High-resolution magnetic resonance imaging quantitatively detects individual pancreatic islets.

Lamprianou S, Immonen R, Nabuurs C, Gjinovci A, Vinet L, Montet XC, Gruetter R, Meda P - Diabetes (2011)

Individual pancreatic islets are visualized by MRI. A: This MR image (left) is a high magnification view of the pancreas shown in Fig. 1C, recorded with a 50 μm in plane resolution. Small, round-ovoid whitish structures (several are pointed by green arrows) are seen dispersed within the pancreatic lobules. Histology (right) confirmed that these structures are pancreatic islets of Langerhans, dispersed within the exocrine parenchyma, between vessels and ducts (white arrows). Scale bar: 1 mm. B: Quantification of the islet signal intensity, relative to that of the surrounding exocrine tissue, confirmed that the MR image of islets was more contrasted (***P < 0.001) in the Mn2+-infused mice (red bar) than in noninfused controls (blue bar). Values are means + SEM of the number of islets indicated within the columns. a.u., Arbitrary units. (A high-quality digital representation of this figure is available in the online issue.)
© Copyright Policy - creative-commons
Related In: Results  -  Collection

License
Show All Figures
getmorefigures.php?uid=PMC3198086&req=5

Figure 2: Individual pancreatic islets are visualized by MRI. A: This MR image (left) is a high magnification view of the pancreas shown in Fig. 1C, recorded with a 50 μm in plane resolution. Small, round-ovoid whitish structures (several are pointed by green arrows) are seen dispersed within the pancreatic lobules. Histology (right) confirmed that these structures are pancreatic islets of Langerhans, dispersed within the exocrine parenchyma, between vessels and ducts (white arrows). Scale bar: 1 mm. B: Quantification of the islet signal intensity, relative to that of the surrounding exocrine tissue, confirmed that the MR image of islets was more contrasted (***P < 0.001) in the Mn2+-infused mice (red bar) than in noninfused controls (blue bar). Values are means + SEM of the number of islets indicated within the columns. a.u., Arbitrary units. (A high-quality digital representation of this figure is available in the online issue.)
Mentions: To positively identify the pancreas structures seen by MRI, we processed each pancreas for histology and screened the sections that were the closest to the plane of the MRI image recorded within the 300-μm-thick tomographic slice of the samples (Figs. 1C and 2A). The presence in both images of ducts and vessels, as well as nonpancreatic tissues, helped precisely match the MRI and the histological images. This procedure confirmed the different appearance of the pancreas and close-by organs (such as spleen or intestines) and differentiated, within the gland, the lymphatic ganglia from the adjacent exocrine tissue (Fig. 1C). Moreover, higher magnification views of both MR images and corresponding histological sections confirmed that the small, round-ovoid structures scattered within the exocrine pancreas were bona fide pancreatic islets of Langerhans (Fig. 2A). In the MRI images of pancreata from mice that had not been infused with manganese, islets were also occasionally visible as hyperintense whitish bodies (Fig. 1B). However, the intensity of the islet signal, relative to that of the adjacent exocrine pancreas, was somewhat higher (P < 0.001, n = 27) after manganese infusion than in the noninfused controls (Fig. 2B).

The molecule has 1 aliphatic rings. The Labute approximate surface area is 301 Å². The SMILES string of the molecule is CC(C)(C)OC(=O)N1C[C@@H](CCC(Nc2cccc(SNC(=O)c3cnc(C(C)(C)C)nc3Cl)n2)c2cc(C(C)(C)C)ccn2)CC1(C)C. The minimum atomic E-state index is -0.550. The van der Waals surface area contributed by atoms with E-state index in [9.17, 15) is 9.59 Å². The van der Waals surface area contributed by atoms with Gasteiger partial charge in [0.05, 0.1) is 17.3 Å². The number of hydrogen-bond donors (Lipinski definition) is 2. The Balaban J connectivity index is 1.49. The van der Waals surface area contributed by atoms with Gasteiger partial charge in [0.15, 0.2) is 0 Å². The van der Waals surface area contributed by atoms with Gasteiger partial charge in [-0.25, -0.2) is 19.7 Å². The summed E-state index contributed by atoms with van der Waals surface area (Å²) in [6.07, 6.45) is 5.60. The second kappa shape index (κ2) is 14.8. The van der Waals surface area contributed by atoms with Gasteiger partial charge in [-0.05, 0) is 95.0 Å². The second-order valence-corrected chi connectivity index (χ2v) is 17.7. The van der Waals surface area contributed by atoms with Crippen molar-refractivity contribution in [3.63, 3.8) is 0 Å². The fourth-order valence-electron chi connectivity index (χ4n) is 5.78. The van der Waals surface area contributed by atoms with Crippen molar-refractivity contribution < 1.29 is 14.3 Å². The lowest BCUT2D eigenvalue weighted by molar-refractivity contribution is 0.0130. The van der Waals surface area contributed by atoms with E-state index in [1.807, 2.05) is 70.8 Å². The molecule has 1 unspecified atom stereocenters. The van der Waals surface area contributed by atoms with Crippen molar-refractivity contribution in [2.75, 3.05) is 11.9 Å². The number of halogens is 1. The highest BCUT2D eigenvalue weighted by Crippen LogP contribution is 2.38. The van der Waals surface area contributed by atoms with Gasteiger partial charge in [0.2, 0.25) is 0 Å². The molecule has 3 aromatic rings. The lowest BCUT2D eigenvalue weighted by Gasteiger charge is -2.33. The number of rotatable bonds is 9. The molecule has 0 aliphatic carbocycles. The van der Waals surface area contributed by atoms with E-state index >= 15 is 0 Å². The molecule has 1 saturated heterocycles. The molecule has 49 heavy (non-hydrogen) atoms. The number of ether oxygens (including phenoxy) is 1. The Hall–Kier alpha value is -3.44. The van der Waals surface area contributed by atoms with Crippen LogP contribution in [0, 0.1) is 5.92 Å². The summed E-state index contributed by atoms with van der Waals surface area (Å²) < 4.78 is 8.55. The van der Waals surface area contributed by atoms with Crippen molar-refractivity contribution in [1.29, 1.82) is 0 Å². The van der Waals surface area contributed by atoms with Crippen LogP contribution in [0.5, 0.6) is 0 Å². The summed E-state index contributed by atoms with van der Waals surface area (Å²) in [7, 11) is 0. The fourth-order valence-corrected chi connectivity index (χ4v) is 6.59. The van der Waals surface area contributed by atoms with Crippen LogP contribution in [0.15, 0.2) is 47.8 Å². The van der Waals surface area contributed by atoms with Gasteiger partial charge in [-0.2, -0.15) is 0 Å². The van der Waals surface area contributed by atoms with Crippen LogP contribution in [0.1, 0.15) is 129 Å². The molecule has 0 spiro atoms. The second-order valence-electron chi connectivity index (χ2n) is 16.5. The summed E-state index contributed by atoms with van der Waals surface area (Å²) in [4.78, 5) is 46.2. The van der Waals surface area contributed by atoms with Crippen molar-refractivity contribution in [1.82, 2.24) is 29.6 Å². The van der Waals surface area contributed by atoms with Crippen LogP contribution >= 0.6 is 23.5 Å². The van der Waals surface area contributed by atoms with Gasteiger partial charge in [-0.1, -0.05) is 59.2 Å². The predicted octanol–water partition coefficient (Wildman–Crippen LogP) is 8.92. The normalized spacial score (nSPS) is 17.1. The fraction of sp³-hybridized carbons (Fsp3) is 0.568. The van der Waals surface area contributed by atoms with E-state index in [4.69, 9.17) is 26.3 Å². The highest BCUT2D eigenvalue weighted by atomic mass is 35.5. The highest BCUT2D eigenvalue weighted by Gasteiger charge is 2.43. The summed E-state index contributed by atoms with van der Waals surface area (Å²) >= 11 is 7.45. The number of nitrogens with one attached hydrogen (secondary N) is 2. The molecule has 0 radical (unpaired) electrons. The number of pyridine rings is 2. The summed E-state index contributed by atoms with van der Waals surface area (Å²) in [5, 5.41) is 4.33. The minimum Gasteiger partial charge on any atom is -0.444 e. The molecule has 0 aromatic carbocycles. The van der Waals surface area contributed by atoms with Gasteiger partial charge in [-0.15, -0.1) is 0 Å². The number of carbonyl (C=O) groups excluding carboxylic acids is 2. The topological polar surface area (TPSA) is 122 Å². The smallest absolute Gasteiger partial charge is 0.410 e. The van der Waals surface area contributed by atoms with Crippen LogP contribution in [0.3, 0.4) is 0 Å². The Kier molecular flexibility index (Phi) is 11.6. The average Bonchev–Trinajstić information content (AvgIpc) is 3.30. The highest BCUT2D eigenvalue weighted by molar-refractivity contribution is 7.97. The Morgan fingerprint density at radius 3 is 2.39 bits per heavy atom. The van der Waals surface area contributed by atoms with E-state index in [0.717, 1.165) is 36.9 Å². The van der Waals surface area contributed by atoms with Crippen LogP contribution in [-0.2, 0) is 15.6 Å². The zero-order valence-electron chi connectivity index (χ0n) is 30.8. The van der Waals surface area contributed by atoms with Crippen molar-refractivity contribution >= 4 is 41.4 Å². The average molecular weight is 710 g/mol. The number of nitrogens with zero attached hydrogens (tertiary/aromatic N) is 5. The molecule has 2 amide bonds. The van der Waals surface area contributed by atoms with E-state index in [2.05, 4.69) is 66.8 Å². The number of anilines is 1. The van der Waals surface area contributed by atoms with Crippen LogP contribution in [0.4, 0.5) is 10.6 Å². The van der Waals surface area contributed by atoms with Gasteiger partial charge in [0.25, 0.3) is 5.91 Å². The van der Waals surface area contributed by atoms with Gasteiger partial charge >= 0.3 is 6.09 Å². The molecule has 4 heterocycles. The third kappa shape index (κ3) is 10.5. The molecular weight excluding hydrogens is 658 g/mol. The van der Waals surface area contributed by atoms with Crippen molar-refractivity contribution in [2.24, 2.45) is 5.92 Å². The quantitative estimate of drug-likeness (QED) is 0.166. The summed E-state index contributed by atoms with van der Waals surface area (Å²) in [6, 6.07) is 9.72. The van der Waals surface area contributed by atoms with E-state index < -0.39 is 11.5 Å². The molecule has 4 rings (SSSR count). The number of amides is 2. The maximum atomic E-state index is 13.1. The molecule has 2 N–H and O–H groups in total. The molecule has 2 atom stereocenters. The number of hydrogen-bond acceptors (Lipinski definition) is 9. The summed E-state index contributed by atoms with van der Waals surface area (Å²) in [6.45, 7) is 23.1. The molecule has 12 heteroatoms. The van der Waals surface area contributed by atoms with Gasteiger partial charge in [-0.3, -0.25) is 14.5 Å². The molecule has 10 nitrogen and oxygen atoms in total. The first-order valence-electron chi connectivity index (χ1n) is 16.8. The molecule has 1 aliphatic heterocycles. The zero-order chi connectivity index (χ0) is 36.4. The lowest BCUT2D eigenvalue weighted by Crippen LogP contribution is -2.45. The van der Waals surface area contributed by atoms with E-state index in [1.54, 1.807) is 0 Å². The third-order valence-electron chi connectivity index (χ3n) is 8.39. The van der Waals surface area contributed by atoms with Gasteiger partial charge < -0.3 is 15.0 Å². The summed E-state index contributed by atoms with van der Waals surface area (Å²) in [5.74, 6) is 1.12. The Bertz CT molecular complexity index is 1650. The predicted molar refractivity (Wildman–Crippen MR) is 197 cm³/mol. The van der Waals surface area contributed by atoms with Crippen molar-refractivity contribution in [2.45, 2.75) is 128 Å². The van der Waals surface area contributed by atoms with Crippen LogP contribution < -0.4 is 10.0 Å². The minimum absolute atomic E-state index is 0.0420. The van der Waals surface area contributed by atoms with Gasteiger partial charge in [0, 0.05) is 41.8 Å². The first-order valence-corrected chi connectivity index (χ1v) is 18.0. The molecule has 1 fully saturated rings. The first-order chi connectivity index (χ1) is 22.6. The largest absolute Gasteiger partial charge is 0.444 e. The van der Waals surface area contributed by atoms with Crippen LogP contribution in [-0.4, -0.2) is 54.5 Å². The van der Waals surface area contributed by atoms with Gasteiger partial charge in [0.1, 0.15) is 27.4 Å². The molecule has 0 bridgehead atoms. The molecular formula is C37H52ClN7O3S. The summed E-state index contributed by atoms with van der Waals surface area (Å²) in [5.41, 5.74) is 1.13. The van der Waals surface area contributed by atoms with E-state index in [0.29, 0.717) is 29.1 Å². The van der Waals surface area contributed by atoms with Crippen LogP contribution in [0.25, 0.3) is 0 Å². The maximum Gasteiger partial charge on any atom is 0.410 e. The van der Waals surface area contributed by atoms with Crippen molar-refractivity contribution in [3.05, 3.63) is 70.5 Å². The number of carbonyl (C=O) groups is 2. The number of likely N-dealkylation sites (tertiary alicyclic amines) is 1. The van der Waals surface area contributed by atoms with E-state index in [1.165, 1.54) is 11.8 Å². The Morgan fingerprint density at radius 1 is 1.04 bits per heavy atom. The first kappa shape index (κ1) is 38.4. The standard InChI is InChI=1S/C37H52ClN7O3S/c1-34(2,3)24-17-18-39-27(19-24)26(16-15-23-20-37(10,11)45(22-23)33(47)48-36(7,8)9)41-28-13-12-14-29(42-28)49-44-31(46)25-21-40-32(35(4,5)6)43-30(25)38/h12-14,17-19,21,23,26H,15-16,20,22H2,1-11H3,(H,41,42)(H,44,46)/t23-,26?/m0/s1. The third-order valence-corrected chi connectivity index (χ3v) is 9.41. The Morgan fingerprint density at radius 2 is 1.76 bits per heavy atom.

Bottom Line: In all cases, MR images were acquired in a 14.1 Tesla scanner and correlated with the corresponding (immuno)histological sections.MEHFMRI also detected a significant decrease in the numerical and volume density of islets in STZ-injected mice.However, in the latter measurements the loss of β-cells was undervalued under the conditions tested.

View Article: PubMed Central - PubMed

Affiliation: Department of Cell Physiology and Metabolism, University of Geneva, Geneva, Switzerland. smaragda.lamprianou@unige.ch

ABSTRACT

Objective: We studied whether manganese-enhanced high-field magnetic resonance (MR) imaging (MEHFMRI) could quantitatively detect individual islets in situ and in vivo and evaluate changes in a model of experimental diabetes.

Research design and methods: Whole pancreata from untreated (n = 3), MnCl(2) and glucose-injected mice (n = 6), and mice injected with either streptozotocin (STZ; n = 4) or citrate buffer (n = 4) were imaged ex vivo for unambiguous evaluation of islets. Exteriorized pancreata of MnCl(2) and glucose-injected mice (n = 6) were imaged in vivo to directly visualize the gland and minimize movements. In all cases, MR images were acquired in a 14.1 Tesla scanner and correlated with the corresponding (immuno)histological sections.

Results: In ex vivo experiments, MEHFMRI distinguished different pancreatic tissues and evaluated the relative abundance of islets in the pancreata of normoglycemic mice. MEHFMRI also detected a significant decrease in the numerical and volume density of islets in STZ-injected mice. However, in the latter measurements the loss of β-cells was undervalued under the conditions tested. The experiments on the externalized pancreata confirmed that MEHFMRI could visualize native individual islets in living, anesthetized mice.

Conclusions: Data show that MEHFMRI quantitatively visualizes individual islets in the intact mouse pancreas, both ex vivo and in vivo.

Show MeSH
Related in: MedlinePlus